Airport boss finalist list has one name
The Grand Junction Regional Airport Authority has all but named a new manager for the facility, but it’s not without some controversy, at least for some.
Earlier this week, the authority released a finalist list of one person to replace the last airport manager, Rex Tippetts, who was fired late last year amid a federal investigation into goings-on there.
That person, Benjamin Johnson, currently oversees security at the airport.
His nomination, which is to be discussed by the authority board later this month, has become controversial not only because his name is the only one on the list, but also because he served on the four-person search committee looking for a new manager.
Tom Frishe, the at-large appointee to the authority board who headed that panel, said there’s nothing amiss about it at all.
After receiving 64 applications from around the nation and conducting seven interviews, the committee determined that none were exactly what they wanted, Frishe said.
“There was only one finalist because he was the only one who was qualified,” Frishe said. “The bad stuff at the airport has already taken place, now it’s a matter of rebuilding, and Mr. Johnson is very familiar with the airport. He has the credentials to operate the airport, he’s been here for quite some time, and his personality fits with the issues that confront the airport right now.”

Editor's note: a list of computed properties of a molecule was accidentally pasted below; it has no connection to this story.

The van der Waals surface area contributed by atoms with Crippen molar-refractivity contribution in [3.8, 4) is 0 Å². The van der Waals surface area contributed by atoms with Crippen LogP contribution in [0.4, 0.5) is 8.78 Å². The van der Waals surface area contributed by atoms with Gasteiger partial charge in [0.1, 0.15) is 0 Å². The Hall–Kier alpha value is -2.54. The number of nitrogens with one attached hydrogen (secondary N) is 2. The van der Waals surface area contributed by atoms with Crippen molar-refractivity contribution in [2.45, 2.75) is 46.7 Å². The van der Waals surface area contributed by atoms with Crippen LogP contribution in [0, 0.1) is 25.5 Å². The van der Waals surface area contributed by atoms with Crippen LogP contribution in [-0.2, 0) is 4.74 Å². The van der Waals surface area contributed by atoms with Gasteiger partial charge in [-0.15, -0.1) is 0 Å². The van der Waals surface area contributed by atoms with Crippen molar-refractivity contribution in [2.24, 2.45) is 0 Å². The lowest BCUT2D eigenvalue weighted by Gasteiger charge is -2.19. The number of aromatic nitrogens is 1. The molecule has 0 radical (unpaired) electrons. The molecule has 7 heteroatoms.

The authority is scheduled to discuss Johnson as the sole finalist at its next meeting Aug. 19. But before that happens, some members of the Grand Junction City Council want to talk about how Johnson was chosen and why only one person made the finalist list.
Two council members, Duncan McArthur and Sam Susuras, questioned the process in general and Johnson’s selection specifically.
“From what I understand of the selection process, ... it’s a concern,” McArthur said at Wednesday’s City Council meeting. “It’s not my intent to necessarily second-guess the decisions by boards and commissions, but if we have a concern, I think we’d be remiss if we didn’t state them.”
The council appoints three of the seven members of the authority board, one of whom is Susuras. It plans to call those other members in for a meeting before the authority board votes on a new manager.
“I have given them my displeasure on the finalist,” Susuras said, referring to the airport board. “Right now, it’s a 6-1 vote to hire this person.”